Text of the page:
SF Condo Market Sees Dwindling Supply
San Francisco--The recession greatly slowed the development of for-sale condominium housing in San Francisco.
Dees Stribling, Contributing Editor
San Francisco–The recession greatly slowed the development of for-sale condominium housing in San Francisco, according to the most recent report on the city’s residential market by the Mark Co., a locally based residential real estate specialist. The report also noted that prices of existing condos have dropped 10 percent since 1Q09.
The number of for-sale residential units under construction at the end of the first quarter of 2010 was 212, the lowest total of under-construction units since before 2004, according to the report. “Although there are more than 40,000 units under review with or approved by the City of San Francisco,” the report finds, “only a small percentage of these projects will likely come to fruition as planned.”
New condo inventory in the city is likewise shrinking. As of 1Q10, there were only 1,330 available units, but about 500 of those are already under contract though not yet closed. That leaves 800 new-construction condos currently on the market, a 43 percent decrease from the first quarter of last year.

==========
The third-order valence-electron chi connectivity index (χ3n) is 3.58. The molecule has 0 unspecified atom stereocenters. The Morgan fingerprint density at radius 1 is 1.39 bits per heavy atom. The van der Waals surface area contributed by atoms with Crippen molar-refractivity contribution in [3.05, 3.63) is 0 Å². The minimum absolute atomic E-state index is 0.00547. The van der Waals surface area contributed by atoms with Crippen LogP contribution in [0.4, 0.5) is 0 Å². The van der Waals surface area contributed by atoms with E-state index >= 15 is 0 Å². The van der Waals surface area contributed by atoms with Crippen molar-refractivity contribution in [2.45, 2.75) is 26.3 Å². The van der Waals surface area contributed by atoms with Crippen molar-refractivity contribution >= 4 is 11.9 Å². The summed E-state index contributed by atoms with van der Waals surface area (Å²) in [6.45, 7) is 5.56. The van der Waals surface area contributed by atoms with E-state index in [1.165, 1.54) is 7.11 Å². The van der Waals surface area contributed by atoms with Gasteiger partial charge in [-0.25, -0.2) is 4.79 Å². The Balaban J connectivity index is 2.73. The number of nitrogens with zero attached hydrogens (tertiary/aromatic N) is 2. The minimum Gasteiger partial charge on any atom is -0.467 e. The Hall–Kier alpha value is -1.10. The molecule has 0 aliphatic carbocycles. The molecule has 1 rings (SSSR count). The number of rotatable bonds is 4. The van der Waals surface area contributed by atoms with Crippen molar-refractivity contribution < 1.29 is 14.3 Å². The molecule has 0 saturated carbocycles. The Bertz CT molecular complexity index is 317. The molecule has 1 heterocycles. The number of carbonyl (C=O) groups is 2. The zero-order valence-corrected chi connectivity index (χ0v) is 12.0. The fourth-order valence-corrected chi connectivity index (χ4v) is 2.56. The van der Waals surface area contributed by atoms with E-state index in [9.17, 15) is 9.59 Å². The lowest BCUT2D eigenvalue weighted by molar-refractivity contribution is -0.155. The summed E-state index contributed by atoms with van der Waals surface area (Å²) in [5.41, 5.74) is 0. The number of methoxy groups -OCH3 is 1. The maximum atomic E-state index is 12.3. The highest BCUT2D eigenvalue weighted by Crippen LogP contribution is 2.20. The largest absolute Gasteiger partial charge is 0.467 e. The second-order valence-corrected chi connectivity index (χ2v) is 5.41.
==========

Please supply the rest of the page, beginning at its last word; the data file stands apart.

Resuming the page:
A total of 183 new-construction condos closed in San Francisco during the first quarter of 2010, according to the report, an 11 percent increase compared to one year ago. The average price for the closed properties was $793 per square foot, up from $680 one year ago, but that average was pushed upward by closed sales at Millennium Tower, which began closings in the second quarter of 2009.
“While we are noticing that some developers are more realistic about pricing homes in line with the market, there’s still some disconnect in terms of expectations,” Alan P. Mark, founder and president of the Mark Co., tells MHN. “Some sellers may be using comps that are six months old. In addition, sellers are more often competing against buyer complacency rather than other buildings, as many buyers are looking to purchase at a price that is below today’s market. Buyers and sellers are both working to gain a better understanding of today’s changed market, but a balance has not been reached across the board.”
Existing condo sales were up in the first quarter of this year, the report also found. There were 247 resale condos sold during 1Q10, representing a 127 percent increase compared to one year ago. The average price decreased by 10 percent over the same period, indicating that some sellers have become more realistic in their price expectations.